“We have one person from each early group of three stay for about 10 minutes extra,” explains Sprunger. “They match up with one of the groups coming in for the second section. That one person gives a 10-minute orientation to the material for that day.” Sprunger points out that the presentation is not formal or rehearsed, with no time to make PowerPoint slides. “It’s very much a low-key, give them an overview of what you spent the last two-and-a-half hours working on.”

At the end of the 10-minute presentation, the presenter and his or her three audience members then evaluate the presentation using a standard rubric, which they complete on their tablets or smartphones using Top Hat. Sprunger retrieves the data, reformats it, and then sends out the results. “The same day that students gave one of these informal presentations, they’ll get an email that has their own self-assessment data in it and, adjacent to that, the anonymized peer assessment data from their three-person audience.”

Skills development is not something that you can just give an assignment for, assign some points and check off. It’s a process.

Leslie Sprunger, associate professor at Washington State University’s College of Veterinary Medicine

Measurable improvement

The system generates reams of data over the course of a semester, but Sprunger says it also produces results. “The students actually get better over the course of the semester in doing these brief professional communications exercises,” she explains. “And I know that because I can look at all the data that we collect. I have both the self-assessment data and importantly, the peer assessment data. I can see that the average scores for each of the items on the rubric improve over the course of the semester for both.”

There’s research to back up Sprunger’s experience—and to suggest that feedback exercises are as good for the givers as they are for the receiver. A 2014 study published in the journal Assessment & Evaluation in Higher Education found that peer review activates cognitive processes in students and “engages students in multiple acts of evaluative judgment, both about the work of peers, and, through a reflective process, about their own work.” The study’s authors argue that “the capacity to produce quality feedback is a fundamental graduate skill.”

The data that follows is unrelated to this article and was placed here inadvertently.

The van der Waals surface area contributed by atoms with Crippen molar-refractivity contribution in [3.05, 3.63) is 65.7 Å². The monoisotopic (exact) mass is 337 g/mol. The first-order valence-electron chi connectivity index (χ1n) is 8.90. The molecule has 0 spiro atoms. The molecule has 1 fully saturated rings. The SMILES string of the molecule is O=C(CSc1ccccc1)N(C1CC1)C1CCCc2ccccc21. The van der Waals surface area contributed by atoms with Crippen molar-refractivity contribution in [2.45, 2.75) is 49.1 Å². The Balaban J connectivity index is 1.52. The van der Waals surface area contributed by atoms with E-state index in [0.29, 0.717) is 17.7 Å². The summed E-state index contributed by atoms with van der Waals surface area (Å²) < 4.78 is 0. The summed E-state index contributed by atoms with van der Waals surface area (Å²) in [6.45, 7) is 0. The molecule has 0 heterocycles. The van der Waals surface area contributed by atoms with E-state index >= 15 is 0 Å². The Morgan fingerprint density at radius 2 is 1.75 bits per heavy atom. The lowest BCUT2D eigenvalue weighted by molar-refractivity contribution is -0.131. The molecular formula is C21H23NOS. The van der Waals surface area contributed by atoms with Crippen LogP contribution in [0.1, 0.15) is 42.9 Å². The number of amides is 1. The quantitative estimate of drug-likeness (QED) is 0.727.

And beyond the data, there’s what Sprunger sees in her students. Traditionally in medical professions, she says, “the tendency has been, ‘I know all the stuff, you don’t know any of the stuff, I’m just going to tell you what I know and you just have to figure it out,’” she explains.

That’s not at all what this process teaches them. “You have to communicate differently depending on who you’re communicating with, what their specific needs are, and what the circumstances are. The formative assessment is about not just saying you get a B for that or you get an A for that without giving them specific information about why,” she says.

“Being a clinician is not about looking sort of official and important and knowing more than others do. In fact, it’s just the opposite. It’s learning to speak in a way that allows you to communicate the knowledge you have about the situation, but in a way that the person that you’re speaking to feels respected and connected to you and understands.”